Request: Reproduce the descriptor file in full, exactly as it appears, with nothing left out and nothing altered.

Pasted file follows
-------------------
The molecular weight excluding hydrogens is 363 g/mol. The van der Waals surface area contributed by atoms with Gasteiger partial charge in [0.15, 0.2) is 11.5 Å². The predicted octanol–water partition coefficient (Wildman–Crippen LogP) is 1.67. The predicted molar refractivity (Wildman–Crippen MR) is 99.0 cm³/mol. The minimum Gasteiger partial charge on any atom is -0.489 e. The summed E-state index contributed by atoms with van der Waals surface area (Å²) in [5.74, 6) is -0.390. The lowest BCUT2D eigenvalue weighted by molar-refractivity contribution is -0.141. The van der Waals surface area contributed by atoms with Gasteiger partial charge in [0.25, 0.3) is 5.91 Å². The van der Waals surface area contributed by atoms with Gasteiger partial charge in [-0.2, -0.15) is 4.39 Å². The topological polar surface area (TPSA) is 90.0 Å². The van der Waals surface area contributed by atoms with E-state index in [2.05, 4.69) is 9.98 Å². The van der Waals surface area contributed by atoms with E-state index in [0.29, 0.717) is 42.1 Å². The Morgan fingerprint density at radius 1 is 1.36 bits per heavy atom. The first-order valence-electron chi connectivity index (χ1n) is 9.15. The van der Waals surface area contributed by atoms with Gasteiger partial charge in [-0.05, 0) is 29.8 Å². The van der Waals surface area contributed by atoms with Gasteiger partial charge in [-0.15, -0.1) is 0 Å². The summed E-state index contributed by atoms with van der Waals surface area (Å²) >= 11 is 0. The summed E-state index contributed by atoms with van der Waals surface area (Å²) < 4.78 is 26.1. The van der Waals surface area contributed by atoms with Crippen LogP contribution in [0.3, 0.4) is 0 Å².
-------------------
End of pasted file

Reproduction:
The molecular weight excluding hydrogens is 363 g/mol. The van der Waals surface area contributed by atoms with Gasteiger partial charge in [0.15, 0.2) is 11.5 Å². The predicted octanol–water partition coefficient (Wildman–Crippen LogP) is 1.67. The predicted molar refractivity (Wildman–Crippen MR) is 99.0 cm³/mol. The minimum Gasteiger partial charge on any atom is -0.489 e. The summed E-state index contributed by atoms with van der Waals surface area (Å²) in [5.74, 6) is -0.390. The lowest BCUT2D eigenvalue weighted by molar-refractivity contribution is -0.141. The van der Waals surface area contributed by atoms with Gasteiger partial charge in [0.25, 0.3) is 5.91 Å². The van der Waals surface area contributed by atoms with Gasteiger partial charge in [-0.2, -0.15) is 4.39 Å². The topological polar surface area (TPSA) is 90.0 Å². The van der Waals surface area contributed by atoms with E-state index in [2.05, 4.69) is 9.98 Å². The van der Waals surface area contributed by atoms with E-state index in [0.29, 0.717) is 42.1 Å². The Morgan fingerprint density at radius 1 is 1.36 bits per heavy atom. The first-order valence-electron chi connectivity index (χ1n) is 9.15. The van der Waals surface area contributed by atoms with Gasteiger partial charge in [-0.05, 0) is 29.8 Å². The van der Waals surface area contributed by atoms with Gasteiger partial charge in [-0.15, -0.1) is 0 Å². The summed E-state index contributed by atoms with van der Waals surface area (Å²) >= 11 is 0. The summed E-state index contributed by atoms with van der Waals surface area (Å²) < 4.78 is 26.1. The van der Waals surface area contributed by atoms with Crippen LogP contribution in [0.3, 0.4) is 0 Å².